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Just the FACTS

Climate Change and California’s Water

    • Managing water is at the forefront of climate change adaptation in California.
      Five climate pressures—warming temperatures, shrinking snowpack, shorter and more intense wet seasons, more volatile precipitation, and rising seas—affect all aspects of water management. All of these pressures are already underway. For example, average temperatures in California have been rising for the past 40 years. Warming has complex and interrelated effects: it reduces the share of precipitation falling as snow, causes earlier snowpack melting and higher winter runoff, raises water temperatures, and amplifies the severity of droughts and floods. Warmer, more intense droughts—such as the one California experienced from 2012-16—increase pressure to draw down groundwater reserves. Warmer, more intense storms add stress to surface reservoirs, making it harder to meet sometimes competing objectives of storing water for droughts, safeguarding communities from harmful floods, and protecting freshwater ecosystems. Droughts and floods will become more intense over the next 20–50 years, bringing substantially greater risks.
    • The water grid is not prepared to handle a more volatile climate.
      California’s vast and complex water storage and conveyance system is aging and outdated. Most of the nearly 1,500 dams and reservoirs were built more than 50 years ago, and designed for the hydrology of the past. The state’s groundwater basins have a much larger storage capacity than surface reservoirs, and are becoming much more important as a drought reserve. But they are underutilized. Above- and below-ground storage is linked by rivers and thousands of miles of canals and aqueducts—some of which have lost capacity to move water. Adapting to climate change will require a more robust, better-integrated water grid.
    • Strategic investments can reduce the impacts from more intense droughts and floods.
      To increase groundwater storage, upgrading water conveyance infrastructure will be essential. Such investments can also make it easier to trade and share water—an important way to reduce the social, economic, and environmental costs of water scarcity. The 2017 Oroville Dam crisis highlighted the urgent need to improve dam safety to protect downstream residents against larger storms. Thousands of miles of aging, outdated levees will also need to be upgraded. Expanding the use of natural floodplains to capture and manage flood flows in some areas can reduce pressure on dams and levees, while benefiting ecosystems.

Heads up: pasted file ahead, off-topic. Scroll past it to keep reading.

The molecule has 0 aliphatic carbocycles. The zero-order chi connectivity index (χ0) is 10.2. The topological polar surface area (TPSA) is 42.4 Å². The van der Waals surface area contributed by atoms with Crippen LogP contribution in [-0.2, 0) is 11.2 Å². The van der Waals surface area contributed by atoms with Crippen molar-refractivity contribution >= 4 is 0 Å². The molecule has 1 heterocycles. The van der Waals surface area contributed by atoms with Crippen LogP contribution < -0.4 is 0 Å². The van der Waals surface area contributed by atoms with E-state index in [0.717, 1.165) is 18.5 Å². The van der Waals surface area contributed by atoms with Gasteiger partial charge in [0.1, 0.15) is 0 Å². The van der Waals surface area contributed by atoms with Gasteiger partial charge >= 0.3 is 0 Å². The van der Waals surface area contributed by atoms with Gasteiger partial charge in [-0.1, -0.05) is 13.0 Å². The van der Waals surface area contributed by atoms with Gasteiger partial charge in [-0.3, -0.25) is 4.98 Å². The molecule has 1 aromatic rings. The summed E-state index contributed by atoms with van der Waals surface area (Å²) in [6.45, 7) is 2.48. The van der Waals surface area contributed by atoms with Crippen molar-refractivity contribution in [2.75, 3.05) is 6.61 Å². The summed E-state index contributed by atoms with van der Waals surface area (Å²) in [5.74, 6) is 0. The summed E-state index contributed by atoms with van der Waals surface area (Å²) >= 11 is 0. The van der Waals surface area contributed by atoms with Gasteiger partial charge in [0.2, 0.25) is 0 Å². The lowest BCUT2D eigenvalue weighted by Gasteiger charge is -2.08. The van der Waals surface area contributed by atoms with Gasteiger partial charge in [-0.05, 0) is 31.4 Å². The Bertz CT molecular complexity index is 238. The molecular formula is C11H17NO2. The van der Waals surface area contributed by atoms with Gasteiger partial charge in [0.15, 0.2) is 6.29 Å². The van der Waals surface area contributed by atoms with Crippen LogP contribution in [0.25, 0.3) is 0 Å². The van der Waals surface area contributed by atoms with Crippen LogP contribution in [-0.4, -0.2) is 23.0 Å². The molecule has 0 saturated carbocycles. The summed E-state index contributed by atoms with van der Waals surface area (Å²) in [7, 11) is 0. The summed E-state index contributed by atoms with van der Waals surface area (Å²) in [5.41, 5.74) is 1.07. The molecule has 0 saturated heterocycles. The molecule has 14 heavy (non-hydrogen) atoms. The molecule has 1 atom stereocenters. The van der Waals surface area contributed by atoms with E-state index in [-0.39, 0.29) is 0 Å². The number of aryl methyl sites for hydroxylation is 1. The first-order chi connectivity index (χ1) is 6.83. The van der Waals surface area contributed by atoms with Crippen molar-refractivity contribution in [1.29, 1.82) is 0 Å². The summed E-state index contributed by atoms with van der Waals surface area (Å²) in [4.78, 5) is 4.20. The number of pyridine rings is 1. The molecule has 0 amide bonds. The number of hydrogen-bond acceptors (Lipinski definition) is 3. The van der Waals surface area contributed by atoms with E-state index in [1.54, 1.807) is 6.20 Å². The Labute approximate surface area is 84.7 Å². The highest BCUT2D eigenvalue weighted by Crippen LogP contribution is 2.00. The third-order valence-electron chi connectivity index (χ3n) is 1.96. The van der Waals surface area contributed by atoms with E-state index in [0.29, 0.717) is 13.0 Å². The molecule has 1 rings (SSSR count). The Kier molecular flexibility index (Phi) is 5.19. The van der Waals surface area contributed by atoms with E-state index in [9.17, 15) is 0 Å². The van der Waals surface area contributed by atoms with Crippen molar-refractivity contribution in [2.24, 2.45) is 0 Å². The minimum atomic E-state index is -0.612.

• Rethinking infrastructure operations can also help reduce climate change impacts.
      California will be able to store more water while managing flood risk if it manages surface and groundwater together to increase their combined potential. Moving some water from reservoirs into groundwater basins for dry years will be especially valuable. Promising efforts are underway in some watersheds—including
      the Russian, American, Yuba, and Santa Ana Rivers—to update dam operations using advanced weather forecasting technology. More accurate forecasts can help managers decide the best course of action under rapidly changing conditions, such as when to release water to protect downstream areas from flooding, move water to groundwater basins, or keep water in reservoirs for later use.
    • Reliable sources of funding are needed to make the water system climate-ready.
      Adaptation to more extreme droughts and floods will require well-defined, reliable sources of funding. Local revenue from water and sewer bills and local taxes accounts for roughly 85% of the more than $30 billion spent annually on the state’s water management. This means water users will need to cover the bulk of investments needed to repair and upgrade the water grid. But the state’s water system also has numerous “fiscal orphans”—areas where available funding is far below ongoing needs and there is no straightforward way to fill the gap. This includes several areas where climate pressures will increase vulnerability: freshwater ecosystems and headwater forests; and flood and stormwater management. Creative solutions to raise local revenues are needed—along with state support.

Climate change will affect temperatures, snowpack, and seasonal and yearly precipitation patterns

figure - Climate Change Will Affect Temperatures, Snowpack, and Seasonal and Yearly Precipitation Patterns

SOURCES: Panels A and B: Ullrich et al. (2018); panels C and D: Swain et al. (2018).

NOTES: Panel A shows average temperature increases relative to the 2012–16 drought for a similar drought in mid-century (2042–46). Panel B shows the decline in snowpack relative to 2017 for a similar wet year in mid-century (2047). The total statewide decline is 25%. Panel C shows how the distribution of precipitation during the wet season changes by mid-century relative to preindustrial (circa 1850) conditions. Fall and spring precipitation declines while winter precipitation increases. Panel D shows projected changes in the likelihood of a year being extremely wet (similar to 2017) or extremely dry (similar to 1977). Extreme wet years have a 1-in-25 chance of occurrence in any given year under preindustrial conditions; for extreme dry years, the chance of occurrence is 1-in-100. The likelihood—or percentage change in frequency—is increasing with the changing climate.

 

Sources: Mount et al., Managing Drought in a Changing Climate (PPIC, 2019); Ullrich et al., “California’s Drought of the Future: A Midcentury Recreation of the Exceptional Conditions of 2012–2017” (Earth’s Future, 2018); Swain et al., “Increasing Precipitation Volatility in Twenty-first-century California.” (Nature Climate Change, 2018).

Supported with funding from the S. D. Bechtel, Jr. Foundation.

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